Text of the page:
Lawsuit filed against Yuba County ‘cult’

A civil lawsuit was filed late last week against the Fellowship of Friends, its leader and several others connected with what at least one former member described as a “cult” that is located in the foothills of Yuba County.

With a 1,200-acre compound in Oregon House called Apollo, the Fellowship of Friends describes itself as a “group of men and women, young and old, who have gathered together to share the lifetime pursuit of being present.” Also home to a once thriving wine-making business, Renaissance Vineyard and Winery, the property is still home to its “spiritual leader,” Robert Earl Burton, and those who follow his “Fourth Way” teachings.

The group says it was “founded fifty years ago on the Fourth Way teachings of George Gurdjieff and Peter Ouspensky” and that it embraces “the practical wisdom of all great spiritual traditions, recognizing that all esoteric schools teach the same thing: how to be present to your own life.”

Years after its founding, however, the Fellowship experienced a series of controversial incidents that led to the decline of its wine business and subsequently its membership numbers. Allegations of sexual abuse and end-of-world prophecies that never came to fruition seemed to hurt the perception of the group and its leader.

In the 1980s and 1990s, former members of the Fellowship sued Burton, alleging that he used his position as leader to sexually prey on the young men in the group. Despite other members sharing similar stories, Burton has never been convicted of what was alleged.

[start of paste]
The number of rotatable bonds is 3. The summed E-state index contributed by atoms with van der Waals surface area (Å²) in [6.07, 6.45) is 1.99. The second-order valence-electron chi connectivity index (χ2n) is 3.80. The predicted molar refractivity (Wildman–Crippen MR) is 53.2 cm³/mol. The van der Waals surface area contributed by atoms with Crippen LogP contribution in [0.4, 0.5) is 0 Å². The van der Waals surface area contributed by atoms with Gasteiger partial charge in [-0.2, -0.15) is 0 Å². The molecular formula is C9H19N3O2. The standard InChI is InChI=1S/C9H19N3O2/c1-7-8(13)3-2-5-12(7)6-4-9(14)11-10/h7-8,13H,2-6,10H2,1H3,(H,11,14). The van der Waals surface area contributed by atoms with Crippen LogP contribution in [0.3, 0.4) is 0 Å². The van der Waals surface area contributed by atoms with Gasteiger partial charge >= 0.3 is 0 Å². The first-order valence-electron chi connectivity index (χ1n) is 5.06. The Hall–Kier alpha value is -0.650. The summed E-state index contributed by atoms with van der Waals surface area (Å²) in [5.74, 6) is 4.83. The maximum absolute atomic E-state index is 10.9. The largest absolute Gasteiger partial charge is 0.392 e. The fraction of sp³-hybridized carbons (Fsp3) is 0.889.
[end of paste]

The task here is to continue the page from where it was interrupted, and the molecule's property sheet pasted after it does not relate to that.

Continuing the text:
As of last week, six individuals have now publicly come forward to file a similar lawsuit against Burton and others associated with the Fellowship. Named in the suit are Burton, the Fellowship of Friends corporation, Renaissance Vineyard and Winery Inc., and several unnamed individuals or “Does.”

According to the suit filed in Yuba County, the plaintiffs claim that they were “sexually assaulted, sexually battered, raped, harassed, groomed, and/or otherwise attacked during their time” with the Fellowship and under the leadership of Burton.

Each plaintiff in the suit claims that they joined the Fellowship “seeking enlightenment and answers to the most basic questions of life.” Instead, the suit says, they found that Burton “took advantage of and manipulated” members “in order to target, unduly influence, and sexually abuse his male members,” including the plaintiffs.

The suit claims that the Fellowship knew about these alleged actions of Burton and covered them up, thereby enabling, aiding, and abetting what its leader was doing.

“The actual effect of the DEFENDANTS’ fraudulent and predatory conduct is that, by way of intentional imposition of undue influence on Plaintiffs without their knowledge and consent, tremendous pressure and a requirement of total commitment resulted; causing the members, including Plaintiffs, to be coerced and indoctrinated to conform completely to the group, to sever all ties with the past and outside world, and to give up any independent thoughts or actions,” the suit says. “Such actions by the DEFENDANTS result in the loss of one’s independence, self-reliance, and capacity to exercise an informed, intelligent, and voluntary consent for its members, including Plaintiffs.”